MEN who start smoking as children are likely to have fatter sons, research has suggested.
A large study found that sons whose fathers smoked regularly before the age of 11 grew into chunky teenagers.
Between the ages of 13 and 17, they carried five to 10 kilograms (11 to 22 pounds) more body fat on average than those whose fathers never smoked or took up the habit later.
Scientists said the result from the Children of the 90s study was clear evidence that the effects of lifestyle could cross generations.
They believe toxic chemicals in tobacco smoke may have caused changes to inherited DNA that triggered a metabolic reaction in the boys.
One of the researchers even speculated that the weight gain might be an adaptive response to counteract tobacco effects, since the fathers who started smoking young tended to be thin.
Daughters of early-smoking fathers also gained body fat, but to a much smaller degree that was not considered significant.
Lead scientist Professor Marcus Pembrey, from the University of Bristol, said: "It seems that we haven't got the whole story for why we have the rise in obesity.
"Diet and lack of exercise may not be the whole story from the environmental side of things.
"We have to entertain seriously the fact that there are effects coming from a previous generation."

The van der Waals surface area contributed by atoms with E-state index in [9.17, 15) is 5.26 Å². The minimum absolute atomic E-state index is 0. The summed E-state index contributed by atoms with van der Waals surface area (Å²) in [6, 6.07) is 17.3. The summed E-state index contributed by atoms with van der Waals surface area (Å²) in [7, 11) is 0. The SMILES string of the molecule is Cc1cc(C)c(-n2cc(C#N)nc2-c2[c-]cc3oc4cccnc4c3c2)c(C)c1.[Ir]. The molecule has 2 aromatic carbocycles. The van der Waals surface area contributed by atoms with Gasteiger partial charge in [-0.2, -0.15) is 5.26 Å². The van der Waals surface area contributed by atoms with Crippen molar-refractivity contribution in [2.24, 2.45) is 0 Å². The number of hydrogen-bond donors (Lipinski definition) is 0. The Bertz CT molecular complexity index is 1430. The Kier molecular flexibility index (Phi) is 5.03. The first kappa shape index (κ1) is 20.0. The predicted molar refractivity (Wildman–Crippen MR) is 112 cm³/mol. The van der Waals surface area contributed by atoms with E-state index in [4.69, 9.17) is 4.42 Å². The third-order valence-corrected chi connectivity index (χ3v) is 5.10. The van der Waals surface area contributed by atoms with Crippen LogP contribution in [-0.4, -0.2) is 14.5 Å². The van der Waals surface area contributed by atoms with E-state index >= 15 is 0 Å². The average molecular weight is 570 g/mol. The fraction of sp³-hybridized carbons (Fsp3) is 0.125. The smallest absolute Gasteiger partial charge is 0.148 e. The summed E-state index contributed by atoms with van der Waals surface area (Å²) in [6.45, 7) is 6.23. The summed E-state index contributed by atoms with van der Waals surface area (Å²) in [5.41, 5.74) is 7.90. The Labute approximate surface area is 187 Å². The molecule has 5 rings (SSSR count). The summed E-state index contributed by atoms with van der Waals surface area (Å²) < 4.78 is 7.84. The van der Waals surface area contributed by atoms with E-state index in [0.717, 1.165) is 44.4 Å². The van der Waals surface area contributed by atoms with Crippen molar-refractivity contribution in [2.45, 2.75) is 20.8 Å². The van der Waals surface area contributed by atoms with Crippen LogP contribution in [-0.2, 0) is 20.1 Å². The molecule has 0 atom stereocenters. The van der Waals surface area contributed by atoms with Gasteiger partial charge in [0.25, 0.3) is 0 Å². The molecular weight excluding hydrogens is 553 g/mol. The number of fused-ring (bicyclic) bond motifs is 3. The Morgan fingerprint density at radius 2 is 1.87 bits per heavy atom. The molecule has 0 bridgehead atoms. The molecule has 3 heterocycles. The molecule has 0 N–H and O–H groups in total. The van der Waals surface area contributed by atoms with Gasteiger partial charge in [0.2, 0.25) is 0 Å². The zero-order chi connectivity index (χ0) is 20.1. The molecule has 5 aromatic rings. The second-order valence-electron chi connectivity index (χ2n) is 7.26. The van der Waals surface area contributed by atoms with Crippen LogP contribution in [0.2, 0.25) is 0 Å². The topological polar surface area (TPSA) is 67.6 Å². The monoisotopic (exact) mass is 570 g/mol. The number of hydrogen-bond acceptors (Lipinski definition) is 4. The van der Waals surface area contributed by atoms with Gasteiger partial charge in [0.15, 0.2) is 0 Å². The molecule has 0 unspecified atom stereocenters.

In total, 9,886 fathers were recruited fro the study, 54% of whom smoked at some time in their lives.
Of these, 166 (3%) were smoking regularly before the age of 11.
Assessments of Body Mass Index (BMI), a measurement of weight in relation to height, were made of the men's sons and daughters at ages seven, nine, 11, 13, 15 and 17.
They showed that the average BMI of boys whose fathers smoked as children rose at each time point until it reached 25.9, just putting them in the "overweight" category.
Between the ages of 13 and 17, they gained an extra five to 10 kilograms on average, or up to 1.57 stone in fat.
Genetic changes caused by the environment that are handed down to future generations are known as epigenetic effects.
They have been demonstrated in animals exposed to toxins and drugs, with their influence emerging over three or four generations.